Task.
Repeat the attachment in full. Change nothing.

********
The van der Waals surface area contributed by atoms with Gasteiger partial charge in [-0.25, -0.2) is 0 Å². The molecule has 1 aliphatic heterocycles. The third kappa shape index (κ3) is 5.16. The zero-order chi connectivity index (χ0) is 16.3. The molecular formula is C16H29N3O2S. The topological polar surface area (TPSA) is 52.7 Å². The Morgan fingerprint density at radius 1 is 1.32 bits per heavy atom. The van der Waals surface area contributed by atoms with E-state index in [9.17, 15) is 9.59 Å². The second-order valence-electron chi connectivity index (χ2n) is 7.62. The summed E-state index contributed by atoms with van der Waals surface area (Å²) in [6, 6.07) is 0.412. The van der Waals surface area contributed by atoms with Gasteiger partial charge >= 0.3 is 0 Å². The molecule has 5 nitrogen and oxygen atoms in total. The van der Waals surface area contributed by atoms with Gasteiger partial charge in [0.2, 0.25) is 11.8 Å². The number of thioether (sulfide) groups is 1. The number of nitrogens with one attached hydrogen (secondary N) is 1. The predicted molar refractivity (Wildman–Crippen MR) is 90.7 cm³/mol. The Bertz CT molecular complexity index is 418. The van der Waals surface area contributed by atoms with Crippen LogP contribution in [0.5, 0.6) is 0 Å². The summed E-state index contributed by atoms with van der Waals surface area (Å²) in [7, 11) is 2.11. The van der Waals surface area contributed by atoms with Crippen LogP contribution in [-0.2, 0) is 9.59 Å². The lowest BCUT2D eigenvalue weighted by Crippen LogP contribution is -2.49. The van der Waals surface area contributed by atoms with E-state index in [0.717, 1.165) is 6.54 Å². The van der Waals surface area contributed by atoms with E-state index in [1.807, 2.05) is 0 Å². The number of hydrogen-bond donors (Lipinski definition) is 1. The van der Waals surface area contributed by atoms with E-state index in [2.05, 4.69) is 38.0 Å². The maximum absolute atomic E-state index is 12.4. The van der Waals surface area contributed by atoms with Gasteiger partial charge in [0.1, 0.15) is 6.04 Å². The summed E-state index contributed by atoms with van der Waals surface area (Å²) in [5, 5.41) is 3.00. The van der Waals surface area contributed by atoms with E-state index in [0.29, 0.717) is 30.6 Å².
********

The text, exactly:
The van der Waals surface area contributed by atoms with Gasteiger partial charge in [-0.25, -0.2) is 0 Å². The molecule has 1 aliphatic heterocycles. The third kappa shape index (κ3) is 5.16. The zero-order chi connectivity index (χ0) is 16.3. The molecular formula is C16H29N3O2S. The topological polar surface area (TPSA) is 52.7 Å². The Morgan fingerprint density at radius 1 is 1.32 bits per heavy atom. The van der Waals surface area contributed by atoms with E-state index in [9.17, 15) is 9.59 Å². The second-order valence-electron chi connectivity index (χ2n) is 7.62. The summed E-state index contributed by atoms with van der Waals surface area (Å²) in [6, 6.07) is 0.412. The van der Waals surface area contributed by atoms with Gasteiger partial charge >= 0.3 is 0 Å². The molecule has 5 nitrogen and oxygen atoms in total. The van der Waals surface area contributed by atoms with Gasteiger partial charge in [0.2, 0.25) is 11.8 Å². The number of thioether (sulfide) groups is 1. The number of nitrogens with one attached hydrogen (secondary N) is 1. The predicted molar refractivity (Wildman–Crippen MR) is 90.7 cm³/mol. The Bertz CT molecular complexity index is 418. The van der Waals surface area contributed by atoms with Crippen LogP contribution in [0.5, 0.6) is 0 Å². The summed E-state index contributed by atoms with van der Waals surface area (Å²) in [7, 11) is 2.11. The van der Waals surface area contributed by atoms with Crippen LogP contribution in [-0.2, 0) is 9.59 Å². The lowest BCUT2D eigenvalue weighted by Crippen LogP contribution is -2.49. The van der Waals surface area contributed by atoms with E-state index in [0.717, 1.165) is 6.54 Å². The van der Waals surface area contributed by atoms with E-state index in [1.807, 2.05) is 0 Å². The number of hydrogen-bond donors (Lipinski definition) is 1. The van der Waals surface area contributed by atoms with E-state index in [2.05, 4.69) is 38.0 Å². The maximum absolute atomic E-state index is 12.4. The van der Waals surface area contributed by atoms with Gasteiger partial charge in [0.1, 0.15) is 6.04 Å². The summed E-state index contributed by atoms with van der Waals surface area (Å²) in [5, 5.41) is 3.00. The van der Waals surface area contributed by atoms with E-state index in [0.29, 0.717) is 30.6 Å².